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Article Title

Socio-Productive Models in France: An Empirical Dynamic Overview, 1992-2004

Abstract

The authors assess the evolution of French workplaces over the periods 1992–1993, 1998–1999, and 2004–2005. Using French employment relations survey data (REPONSE), they analyze the empirical relevance of socio-productive organizational models in light of three dimensions: work organization, human resource management (HRM), and industrial relations. Results indicate the emergence of two “innovative” models: the “Toyotist” model, featuring just-in-time organizational methods, innovative HRM systems, high employee participation, and low union presence; and the “neo-Taylorist” model, featuring low innovation, low investment in HRM, strict managerial control with minimal employee participation, and average union presence. Data also reveal the existence of an additional model: the “public-in-transition” model, featuring a mixed HRM focus that is part individual and part collective; moreover, workplaces feature a high and varied union presence and autonomous work groups. Overall findings indicate a dual movement of socio-productive models: the development of the Toyotist model occurred mainly between 1992–1993 and 1998–1999 for some workplaces whereas for others, such as those aging or becoming privatized, there appears to have been a shift to the neo-Taylorist model for the period 1998–2004.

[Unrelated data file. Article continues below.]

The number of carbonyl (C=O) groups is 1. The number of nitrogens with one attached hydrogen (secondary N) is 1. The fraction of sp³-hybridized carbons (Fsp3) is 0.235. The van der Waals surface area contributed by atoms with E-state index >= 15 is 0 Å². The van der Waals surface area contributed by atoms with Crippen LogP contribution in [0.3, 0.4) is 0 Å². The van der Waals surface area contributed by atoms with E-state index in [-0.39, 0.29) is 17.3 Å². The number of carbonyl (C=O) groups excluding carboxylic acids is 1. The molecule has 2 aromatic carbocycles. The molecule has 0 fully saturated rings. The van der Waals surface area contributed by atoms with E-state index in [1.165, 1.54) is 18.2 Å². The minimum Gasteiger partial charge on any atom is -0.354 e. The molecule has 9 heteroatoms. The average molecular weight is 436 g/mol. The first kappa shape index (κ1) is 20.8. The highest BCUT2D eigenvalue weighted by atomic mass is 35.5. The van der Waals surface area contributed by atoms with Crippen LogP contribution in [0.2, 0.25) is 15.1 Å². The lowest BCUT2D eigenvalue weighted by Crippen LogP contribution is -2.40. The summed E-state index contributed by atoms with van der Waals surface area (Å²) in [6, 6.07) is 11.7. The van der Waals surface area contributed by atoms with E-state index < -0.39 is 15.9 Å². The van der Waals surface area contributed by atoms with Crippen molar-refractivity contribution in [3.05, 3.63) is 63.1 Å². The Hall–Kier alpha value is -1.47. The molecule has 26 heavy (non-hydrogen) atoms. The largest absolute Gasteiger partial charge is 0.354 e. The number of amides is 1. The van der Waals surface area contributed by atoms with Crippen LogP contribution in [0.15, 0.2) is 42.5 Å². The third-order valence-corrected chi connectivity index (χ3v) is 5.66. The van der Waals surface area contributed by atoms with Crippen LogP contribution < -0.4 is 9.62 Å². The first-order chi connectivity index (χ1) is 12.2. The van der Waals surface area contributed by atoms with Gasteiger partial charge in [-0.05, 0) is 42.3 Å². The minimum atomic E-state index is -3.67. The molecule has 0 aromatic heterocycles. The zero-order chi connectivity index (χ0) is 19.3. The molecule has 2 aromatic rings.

As of August 31, 2014, the ILR Review is published by SAGE. Please visit the journal site to read this article.

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